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Starry Night, Gory Night: Jaimie Warren’s House of Horror Sleeps Over at MoMA

Jaimie Warren is the creative force behind some of today’s most playful, beautiful, and viscerally beguiling video, performance, and photography projects. When Adam Parker Smith and I reached out to her last year to come in as a guest artist for our I Am a God: Artists, Obsession & the Cult of Celebrity Culture course, we immediately saw that she was the perfect collaborator and mentor for our community of young artists. Building upon last season’s success, this summer’s Jaimie Warren’s House of Horror course has brought its participants through an array of creative and cringe-inducing experiences, including our first-ever MoMA Teen lock-in event. In this post, Jaimie reflects upon a once-in-a-lifetime experience.

– Calder Zwicky

"Cooking" s'mores around our classroom "campfire." Photo: Jaimie Warren

“Cooking” s’mores around our classroom “campfire.” Photo: Jaimie Warren

When I was asked to teach an In the Making class at The Museum of Modern Art, I could have never guessed that all of my wildest teaching dreams would so quickly come true. In my personal work, I had recently been obsessing over horror movie characters from my childhood and B-horror characters for their ridiculous construction and awful transitions and effects. I was overjoyed at the possibilities and flooding my brain with questions. What would they allow me to do? How far could I take this? Just how gross can we be?!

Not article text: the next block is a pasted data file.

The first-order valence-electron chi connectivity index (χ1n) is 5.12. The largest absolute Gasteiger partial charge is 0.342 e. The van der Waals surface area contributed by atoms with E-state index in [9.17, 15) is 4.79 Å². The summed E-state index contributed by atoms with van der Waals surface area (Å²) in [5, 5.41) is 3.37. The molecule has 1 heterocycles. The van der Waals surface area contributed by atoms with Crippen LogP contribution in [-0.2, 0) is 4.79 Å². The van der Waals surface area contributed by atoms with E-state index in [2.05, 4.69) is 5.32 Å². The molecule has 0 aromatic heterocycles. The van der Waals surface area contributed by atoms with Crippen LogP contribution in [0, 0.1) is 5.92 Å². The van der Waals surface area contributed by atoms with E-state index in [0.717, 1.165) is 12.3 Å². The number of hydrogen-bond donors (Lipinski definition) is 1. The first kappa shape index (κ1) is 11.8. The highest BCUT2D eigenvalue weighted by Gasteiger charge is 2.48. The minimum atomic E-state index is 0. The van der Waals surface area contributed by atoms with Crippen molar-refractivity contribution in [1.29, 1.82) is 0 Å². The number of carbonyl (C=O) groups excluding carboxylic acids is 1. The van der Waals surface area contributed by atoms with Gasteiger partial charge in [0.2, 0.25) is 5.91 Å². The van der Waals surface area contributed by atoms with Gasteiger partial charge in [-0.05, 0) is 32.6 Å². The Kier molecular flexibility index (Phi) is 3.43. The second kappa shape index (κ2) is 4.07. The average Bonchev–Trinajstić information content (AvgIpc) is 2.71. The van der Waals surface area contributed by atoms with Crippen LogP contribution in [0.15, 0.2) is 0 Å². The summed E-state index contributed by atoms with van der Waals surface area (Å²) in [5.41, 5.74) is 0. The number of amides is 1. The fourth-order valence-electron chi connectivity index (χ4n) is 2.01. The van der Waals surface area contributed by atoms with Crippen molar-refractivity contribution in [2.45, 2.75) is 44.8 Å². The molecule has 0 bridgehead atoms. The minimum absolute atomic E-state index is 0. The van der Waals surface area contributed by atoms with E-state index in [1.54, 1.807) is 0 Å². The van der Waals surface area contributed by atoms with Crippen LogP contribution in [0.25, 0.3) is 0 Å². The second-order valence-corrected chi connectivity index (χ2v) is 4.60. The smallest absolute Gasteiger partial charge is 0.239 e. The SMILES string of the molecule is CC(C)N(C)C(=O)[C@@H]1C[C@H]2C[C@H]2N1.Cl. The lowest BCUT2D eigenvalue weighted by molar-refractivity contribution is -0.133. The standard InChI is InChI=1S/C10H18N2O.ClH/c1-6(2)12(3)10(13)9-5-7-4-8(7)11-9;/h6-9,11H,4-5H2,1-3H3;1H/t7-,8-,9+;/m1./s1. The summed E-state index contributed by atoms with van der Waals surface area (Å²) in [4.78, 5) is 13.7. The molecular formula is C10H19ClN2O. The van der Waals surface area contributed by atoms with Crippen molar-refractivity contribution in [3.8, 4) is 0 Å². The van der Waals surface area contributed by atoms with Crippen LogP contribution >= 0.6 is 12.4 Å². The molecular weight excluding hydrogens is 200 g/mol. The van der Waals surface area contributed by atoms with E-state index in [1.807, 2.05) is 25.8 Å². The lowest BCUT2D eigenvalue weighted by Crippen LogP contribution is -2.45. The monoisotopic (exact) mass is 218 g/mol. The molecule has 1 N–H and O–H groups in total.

As the class progressed, our weeks were filled with things like filthy makeover contests judged by Friday the 13th’s Jason. My apprentice educator, Sofie, and I often began classes with brief performances—heartfelt love ballads dressed as twin Freddy Kruegers, or covered in fake blood to teach a fake-blood-making workshop. We viewed artworks from an incredible range of artists such as Nagi Noda, Guy Ben-Ner, Thu Tran, Jean-Paul Goude, Charlie White, and Pee-wee Herman. After hours in the studio making guts, blood, severed limbs, stomachs, and injured hands, all out of simple materials like cardboard and newspaper, we were in need of some serious fun.

Jaimie (as Freddy Kreuger) performs with the teens. Photo: Kaitlyn Stubbs

Jaimie (as Freddy Kreuger) performs with the teens. Photo: Kaitlyn Stubbs

A costume contest gets a visit from guest-judge Jason Voorhees. Photo: Kaitlyn Stubbs

A costume contest gets a visit from guest-judge Jason Voorhees. Photo: Kaitlyn Stubbs

So what are most memorable events from my youth? What brought students together, or made close friends even closer? A lock-in, of course! A giant, fun-filled slumber party!! An all-night horror-movie-marathon! I thought it would never happen in a million years, but I would have regretted it if I hadn’t asked. I’m sure glad I did.

The day started pretty simply: after class we headed out for some fresh air in Central Park, with a giant game of Frisbee that turned into hours of “get the Frisbee out of the tree,” then “get the water bottle and the shoe we used to try to get the Frisbee out of the tree out of the tree,” etc., etc. Heading back, we caught the tail-end of live music in MoMA’s Sculpture Garden, and a giant feast of Chinese food awaited us, which was perfect because we were ravenous.

On the way to Central Park for some pre-sleepover Frisbee. Photo: Jaimie Warren

On the way to Central Park for some pre-sleepover Frisbee. Photo: Jaimie Warren

Suddenly it was nighttime, the once-bustling Sculpture Garden was empty, and the realization that we had the museum to ourselves sunk in. We squealed with delight in preparation for our private tour of the museum in our oversized pajamas and socked feet. Calder Zwicky lead an incredible tour, diving into some of the most important artworks in the world, all for us. In a museum that is usually so full of visitors that you cannot even find the space to stand still, we had complete silence and a single security guard, as we quietly listened to fascinating stories about the artists and strolled around the galleries with all the time and space we needed to really appreciate them. It was so memorable and so beautiful, and we felt like royalty.